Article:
Proper grounding - converting receptacles to 3-prong

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  #1  
Old 08-31-04, 04:17 PM
Kray
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Proper grounding - converting receptacles to 3-prong

I have asked a similar question before and have seen other posts on almost the same question, but want to be sure I have it right:

I'm converting two-prong receptacles to three-prong in my 40 year old house, which is wired with 14-2 romex including a ground wire (which may only be 16 gauge - I'm not sure). My question concerns how to properly ground the three prong receptacles.

As noted, there is a ground wire entering and exiting each junction box. Typically, this seems to be two separate wires as opposed to a single ground wire passing in and out of the box. These two grounds are wrapped under a gray-colored (not green) screw at the back of each J-box. What is best way to ground the new three-prong receptacles? For example, should I connect a ground pigtail to the receptacle and then attempt to get it under the same screw at the back of the J-box that is already holding the existing ground wires? Or is there some kind of clip I can use to connect a ground pigtail to the side of the J-box, leaving the existing ground wires "undisturbed"? (Can such a clip be used without damaging the surrounding drywall?) Basically, I would appreciate advice on a method that will be code-compliant as well as "easiest" from the viewpoint of making necessary connections - the J-boxes are small and hard to work in. Thanks.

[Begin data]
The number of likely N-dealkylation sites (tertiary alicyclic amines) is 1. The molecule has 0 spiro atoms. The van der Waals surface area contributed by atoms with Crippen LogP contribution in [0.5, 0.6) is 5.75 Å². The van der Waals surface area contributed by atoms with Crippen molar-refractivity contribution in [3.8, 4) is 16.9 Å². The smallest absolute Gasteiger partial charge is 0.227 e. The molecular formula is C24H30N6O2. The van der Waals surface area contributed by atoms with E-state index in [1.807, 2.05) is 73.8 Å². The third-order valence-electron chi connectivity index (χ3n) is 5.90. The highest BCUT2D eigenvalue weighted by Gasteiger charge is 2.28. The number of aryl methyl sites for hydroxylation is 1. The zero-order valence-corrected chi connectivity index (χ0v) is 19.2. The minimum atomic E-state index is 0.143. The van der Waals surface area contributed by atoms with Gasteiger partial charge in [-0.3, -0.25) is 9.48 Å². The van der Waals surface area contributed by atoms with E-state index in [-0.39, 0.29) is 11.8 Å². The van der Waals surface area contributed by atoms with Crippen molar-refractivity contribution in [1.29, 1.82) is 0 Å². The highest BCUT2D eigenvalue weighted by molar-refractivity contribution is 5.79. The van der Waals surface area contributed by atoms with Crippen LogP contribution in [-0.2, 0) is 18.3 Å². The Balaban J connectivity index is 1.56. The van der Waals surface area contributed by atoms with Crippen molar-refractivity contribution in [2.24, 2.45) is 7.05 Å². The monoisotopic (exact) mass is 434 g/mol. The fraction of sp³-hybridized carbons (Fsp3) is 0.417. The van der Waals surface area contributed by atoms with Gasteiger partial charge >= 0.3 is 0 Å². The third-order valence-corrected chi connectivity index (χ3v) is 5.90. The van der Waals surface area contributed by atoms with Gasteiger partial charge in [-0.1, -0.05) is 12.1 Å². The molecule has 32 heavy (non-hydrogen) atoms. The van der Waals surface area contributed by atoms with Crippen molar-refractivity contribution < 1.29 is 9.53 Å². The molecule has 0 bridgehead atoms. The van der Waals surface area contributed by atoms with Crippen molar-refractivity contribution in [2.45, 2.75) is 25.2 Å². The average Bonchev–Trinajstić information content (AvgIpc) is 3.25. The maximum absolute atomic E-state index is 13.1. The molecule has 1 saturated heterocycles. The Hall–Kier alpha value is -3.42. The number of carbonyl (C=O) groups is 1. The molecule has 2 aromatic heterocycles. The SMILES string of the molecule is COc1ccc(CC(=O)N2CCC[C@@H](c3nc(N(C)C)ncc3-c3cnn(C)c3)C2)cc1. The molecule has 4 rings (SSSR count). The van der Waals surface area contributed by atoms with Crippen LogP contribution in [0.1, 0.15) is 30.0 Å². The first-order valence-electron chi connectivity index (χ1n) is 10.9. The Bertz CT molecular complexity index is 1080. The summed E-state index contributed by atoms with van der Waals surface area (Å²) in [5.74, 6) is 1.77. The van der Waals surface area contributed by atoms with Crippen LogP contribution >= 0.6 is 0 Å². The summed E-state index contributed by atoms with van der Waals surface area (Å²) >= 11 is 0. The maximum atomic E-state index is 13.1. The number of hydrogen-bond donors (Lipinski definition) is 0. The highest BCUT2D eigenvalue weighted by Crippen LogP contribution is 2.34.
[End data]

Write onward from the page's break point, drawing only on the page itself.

KB
 
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  #2  
Old 08-31-04, 05:27 PM
hex2k1
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kray,

there are several manufacturers that sell self grounding receptacles which have a grounding clip attached to the mounting screws of receptacle. this can accomplish what your trying to do without additional wires providing that you have a true ground attached to your metal box.
 
  #3  
Old 08-31-04, 05:36 PM
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First, make sure the grounding wires are really grounded. The grounding receptacles are not legal unless grounded (or GFCI protected).

Then be sure to follow the principle of only one wire under a screw. It sounds like that was not previously followed.

You can use the self-grounding receptacles as hex suggests if you want, or you can buy a package of grounding pigtails (green wires attached to green screws).
 
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